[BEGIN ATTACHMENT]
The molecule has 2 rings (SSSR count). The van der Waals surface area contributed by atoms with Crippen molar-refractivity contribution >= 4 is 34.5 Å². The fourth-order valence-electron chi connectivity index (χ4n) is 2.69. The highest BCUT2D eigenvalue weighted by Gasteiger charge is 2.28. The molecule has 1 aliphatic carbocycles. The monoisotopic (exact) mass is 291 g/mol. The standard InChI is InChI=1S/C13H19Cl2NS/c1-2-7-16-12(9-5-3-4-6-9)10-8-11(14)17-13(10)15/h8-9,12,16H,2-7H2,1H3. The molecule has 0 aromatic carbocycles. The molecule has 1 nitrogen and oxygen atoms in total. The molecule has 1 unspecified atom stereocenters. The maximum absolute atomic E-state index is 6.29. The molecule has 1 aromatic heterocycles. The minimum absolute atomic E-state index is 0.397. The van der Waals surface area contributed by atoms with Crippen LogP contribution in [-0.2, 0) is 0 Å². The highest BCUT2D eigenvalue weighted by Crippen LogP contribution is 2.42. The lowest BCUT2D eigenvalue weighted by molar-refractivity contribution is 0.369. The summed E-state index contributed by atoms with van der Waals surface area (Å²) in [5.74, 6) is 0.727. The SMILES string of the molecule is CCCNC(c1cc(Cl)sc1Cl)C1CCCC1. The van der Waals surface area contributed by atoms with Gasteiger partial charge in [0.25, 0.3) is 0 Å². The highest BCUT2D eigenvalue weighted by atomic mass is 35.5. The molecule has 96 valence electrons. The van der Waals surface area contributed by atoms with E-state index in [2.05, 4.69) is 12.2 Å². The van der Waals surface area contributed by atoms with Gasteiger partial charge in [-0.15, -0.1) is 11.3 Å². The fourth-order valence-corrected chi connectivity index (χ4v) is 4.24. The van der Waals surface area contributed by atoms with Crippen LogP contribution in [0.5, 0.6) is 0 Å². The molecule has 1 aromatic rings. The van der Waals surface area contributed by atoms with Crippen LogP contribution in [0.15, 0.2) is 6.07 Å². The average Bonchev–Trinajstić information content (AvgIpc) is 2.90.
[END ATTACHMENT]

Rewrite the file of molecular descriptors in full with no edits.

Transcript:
The molecule has 2 rings (SSSR count). The van der Waals surface area contributed by atoms with Crippen molar-refractivity contribution >= 4 is 34.5 Å². The fourth-order valence-electron chi connectivity index (χ4n) is 2.69. The highest BCUT2D eigenvalue weighted by Gasteiger charge is 2.28. The molecule has 1 aliphatic carbocycles. The monoisotopic (exact) mass is 291 g/mol. The standard InChI is InChI=1S/C13H19Cl2NS/c1-2-7-16-12(9-5-3-4-6-9)10-8-11(14)17-13(10)15/h8-9,12,16H,2-7H2,1H3. The molecule has 0 aromatic carbocycles. The molecule has 1 nitrogen and oxygen atoms in total. The molecule has 1 unspecified atom stereocenters. The maximum absolute atomic E-state index is 6.29. The molecule has 1 aromatic heterocycles. The minimum absolute atomic E-state index is 0.397. The van der Waals surface area contributed by atoms with Crippen LogP contribution in [-0.2, 0) is 0 Å². The highest BCUT2D eigenvalue weighted by Crippen LogP contribution is 2.42. The lowest BCUT2D eigenvalue weighted by molar-refractivity contribution is 0.369. The summed E-state index contributed by atoms with van der Waals surface area (Å²) in [5.74, 6) is 0.727. The SMILES string of the molecule is CCCNC(c1cc(Cl)sc1Cl)C1CCCC1. The van der Waals surface area contributed by atoms with Gasteiger partial charge in [0.25, 0.3) is 0 Å². The highest BCUT2D eigenvalue weighted by atomic mass is 35.5. The molecule has 96 valence electrons. The van der Waals surface area contributed by atoms with E-state index in [2.05, 4.69) is 12.2 Å². The van der Waals surface area contributed by atoms with Gasteiger partial charge in [-0.15, -0.1) is 11.3 Å². The fourth-order valence-corrected chi connectivity index (χ4v) is 4.24. The van der Waals surface area contributed by atoms with Crippen LogP contribution in [0.5, 0.6) is 0 Å². The molecule has 1 aromatic rings. The van der Waals surface area contributed by atoms with Crippen LogP contribution in [0.15, 0.2) is 6.07 Å². The average Bonchev–Trinajstić information content (AvgIpc) is 2.90.